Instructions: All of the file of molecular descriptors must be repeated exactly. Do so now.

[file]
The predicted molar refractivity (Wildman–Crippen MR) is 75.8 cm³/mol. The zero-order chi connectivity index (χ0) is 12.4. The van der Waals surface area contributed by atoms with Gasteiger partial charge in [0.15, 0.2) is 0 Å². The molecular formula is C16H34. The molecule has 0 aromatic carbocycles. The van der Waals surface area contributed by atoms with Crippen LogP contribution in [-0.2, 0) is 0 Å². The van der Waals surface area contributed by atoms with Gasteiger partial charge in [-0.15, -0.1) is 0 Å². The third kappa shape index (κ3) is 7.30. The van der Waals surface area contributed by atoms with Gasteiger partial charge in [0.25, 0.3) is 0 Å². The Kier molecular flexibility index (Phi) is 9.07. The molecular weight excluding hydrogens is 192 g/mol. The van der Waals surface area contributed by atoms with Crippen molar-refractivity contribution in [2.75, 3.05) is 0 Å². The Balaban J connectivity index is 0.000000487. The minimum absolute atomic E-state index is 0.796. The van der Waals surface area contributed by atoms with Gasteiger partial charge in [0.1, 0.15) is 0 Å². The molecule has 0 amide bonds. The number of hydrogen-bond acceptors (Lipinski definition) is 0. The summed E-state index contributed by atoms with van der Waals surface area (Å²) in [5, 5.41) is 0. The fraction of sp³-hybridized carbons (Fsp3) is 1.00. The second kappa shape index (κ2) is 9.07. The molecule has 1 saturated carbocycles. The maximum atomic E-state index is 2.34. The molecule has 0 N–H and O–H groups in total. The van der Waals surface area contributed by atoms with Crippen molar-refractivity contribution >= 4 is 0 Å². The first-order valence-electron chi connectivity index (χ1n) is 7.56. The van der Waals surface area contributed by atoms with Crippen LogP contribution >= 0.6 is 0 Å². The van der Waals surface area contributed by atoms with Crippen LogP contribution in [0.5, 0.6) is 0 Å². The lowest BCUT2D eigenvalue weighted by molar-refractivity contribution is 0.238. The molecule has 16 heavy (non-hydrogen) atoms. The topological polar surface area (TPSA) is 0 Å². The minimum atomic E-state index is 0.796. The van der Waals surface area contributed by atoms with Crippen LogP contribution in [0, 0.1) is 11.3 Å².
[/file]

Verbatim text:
The predicted molar refractivity (Wildman–Crippen MR) is 75.8 cm³/mol. The zero-order chi connectivity index (χ0) is 12.4. The van der Waals surface area contributed by atoms with Gasteiger partial charge in [0.15, 0.2) is 0 Å². The molecular formula is C16H34. The molecule has 0 aromatic carbocycles. The van der Waals surface area contributed by atoms with Crippen LogP contribution in [-0.2, 0) is 0 Å². The van der Waals surface area contributed by atoms with Gasteiger partial charge in [-0.15, -0.1) is 0 Å². The third kappa shape index (κ3) is 7.30. The van der Waals surface area contributed by atoms with Gasteiger partial charge in [0.25, 0.3) is 0 Å². The Kier molecular flexibility index (Phi) is 9.07. The molecular weight excluding hydrogens is 192 g/mol. The van der Waals surface area contributed by atoms with Crippen molar-refractivity contribution in [2.75, 3.05) is 0 Å². The Balaban J connectivity index is 0.000000487. The minimum absolute atomic E-state index is 0.796. The van der Waals surface area contributed by atoms with Gasteiger partial charge in [0.1, 0.15) is 0 Å². The molecule has 0 amide bonds. The number of hydrogen-bond acceptors (Lipinski definition) is 0. The summed E-state index contributed by atoms with van der Waals surface area (Å²) in [5, 5.41) is 0. The fraction of sp³-hybridized carbons (Fsp3) is 1.00. The second kappa shape index (κ2) is 9.07. The molecule has 1 saturated carbocycles. The maximum atomic E-state index is 2.34. The molecule has 0 N–H and O–H groups in total. The van der Waals surface area contributed by atoms with Crippen molar-refractivity contribution >= 4 is 0 Å². The first-order valence-electron chi connectivity index (χ1n) is 7.56. The van der Waals surface area contributed by atoms with Crippen LogP contribution >= 0.6 is 0 Å². The van der Waals surface area contributed by atoms with Crippen LogP contribution in [0.5, 0.6) is 0 Å². The lowest BCUT2D eigenvalue weighted by molar-refractivity contribution is 0.238. The molecule has 16 heavy (non-hydrogen) atoms. The topological polar surface area (TPSA) is 0 Å². The minimum atomic E-state index is 0.796. The van der Waals surface area contributed by atoms with Crippen LogP contribution in [0, 0.1) is 11.3 Å².